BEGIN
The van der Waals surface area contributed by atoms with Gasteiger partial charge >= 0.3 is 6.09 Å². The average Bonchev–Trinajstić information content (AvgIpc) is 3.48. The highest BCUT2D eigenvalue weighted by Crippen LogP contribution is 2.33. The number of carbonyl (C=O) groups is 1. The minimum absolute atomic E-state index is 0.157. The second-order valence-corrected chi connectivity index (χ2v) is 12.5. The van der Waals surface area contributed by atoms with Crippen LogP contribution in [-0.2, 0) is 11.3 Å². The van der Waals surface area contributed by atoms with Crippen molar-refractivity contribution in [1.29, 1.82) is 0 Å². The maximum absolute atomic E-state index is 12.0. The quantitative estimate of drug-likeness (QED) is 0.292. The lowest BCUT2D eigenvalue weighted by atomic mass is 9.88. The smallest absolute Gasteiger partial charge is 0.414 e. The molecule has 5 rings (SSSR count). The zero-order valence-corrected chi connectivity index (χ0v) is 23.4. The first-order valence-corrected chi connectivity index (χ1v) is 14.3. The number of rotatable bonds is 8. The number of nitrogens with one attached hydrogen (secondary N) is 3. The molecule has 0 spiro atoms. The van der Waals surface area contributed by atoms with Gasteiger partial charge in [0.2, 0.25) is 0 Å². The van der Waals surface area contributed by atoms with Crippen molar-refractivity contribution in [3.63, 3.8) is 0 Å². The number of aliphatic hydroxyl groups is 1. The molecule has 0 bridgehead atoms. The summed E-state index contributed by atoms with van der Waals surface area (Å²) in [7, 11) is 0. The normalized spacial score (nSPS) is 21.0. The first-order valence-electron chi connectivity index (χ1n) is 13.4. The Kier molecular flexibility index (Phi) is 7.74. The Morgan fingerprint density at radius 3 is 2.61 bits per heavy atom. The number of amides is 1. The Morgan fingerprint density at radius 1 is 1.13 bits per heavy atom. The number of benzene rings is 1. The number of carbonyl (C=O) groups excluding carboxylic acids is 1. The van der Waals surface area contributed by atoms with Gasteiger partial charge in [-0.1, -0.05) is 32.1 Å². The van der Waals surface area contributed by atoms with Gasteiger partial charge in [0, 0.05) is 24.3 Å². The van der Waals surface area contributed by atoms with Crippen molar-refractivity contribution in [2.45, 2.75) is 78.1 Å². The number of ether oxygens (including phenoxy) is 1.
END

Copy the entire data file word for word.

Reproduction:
The van der Waals surface area contributed by atoms with Gasteiger partial charge >= 0.3 is 6.09 Å². The average Bonchev–Trinajstić information content (AvgIpc) is 3.48. The highest BCUT2D eigenvalue weighted by Crippen LogP contribution is 2.33. The number of carbonyl (C=O) groups is 1. The minimum absolute atomic E-state index is 0.157. The second-order valence-corrected chi connectivity index (χ2v) is 12.5. The van der Waals surface area contributed by atoms with Crippen LogP contribution in [-0.2, 0) is 11.3 Å². The van der Waals surface area contributed by atoms with Crippen molar-refractivity contribution in [1.29, 1.82) is 0 Å². The maximum absolute atomic E-state index is 12.0. The quantitative estimate of drug-likeness (QED) is 0.292. The lowest BCUT2D eigenvalue weighted by atomic mass is 9.88. The smallest absolute Gasteiger partial charge is 0.414 e. The molecule has 5 rings (SSSR count). The zero-order valence-corrected chi connectivity index (χ0v) is 23.4. The first-order valence-corrected chi connectivity index (χ1v) is 14.3. The number of rotatable bonds is 8. The number of nitrogens with one attached hydrogen (secondary N) is 3. The molecule has 0 spiro atoms. The van der Waals surface area contributed by atoms with Gasteiger partial charge in [0.2, 0.25) is 0 Å². The van der Waals surface area contributed by atoms with Crippen molar-refractivity contribution in [3.63, 3.8) is 0 Å². The number of aliphatic hydroxyl groups is 1. The molecule has 0 bridgehead atoms. The summed E-state index contributed by atoms with van der Waals surface area (Å²) in [7, 11) is 0. The normalized spacial score (nSPS) is 21.0. The first-order valence-electron chi connectivity index (χ1n) is 13.4. The Kier molecular flexibility index (Phi) is 7.74. The Morgan fingerprint density at radius 3 is 2.61 bits per heavy atom. The number of amides is 1. The Morgan fingerprint density at radius 1 is 1.13 bits per heavy atom. The number of benzene rings is 1. The number of carbonyl (C=O) groups excluding carboxylic acids is 1. The van der Waals surface area contributed by atoms with Gasteiger partial charge in [-0.1, -0.05) is 32.1 Å². The van der Waals surface area contributed by atoms with Gasteiger partial charge in [0, 0.05) is 24.3 Å². The van der Waals surface area contributed by atoms with Crippen molar-refractivity contribution in [2.45, 2.75) is 78.1 Å². The number of ether oxygens (including phenoxy) is 1.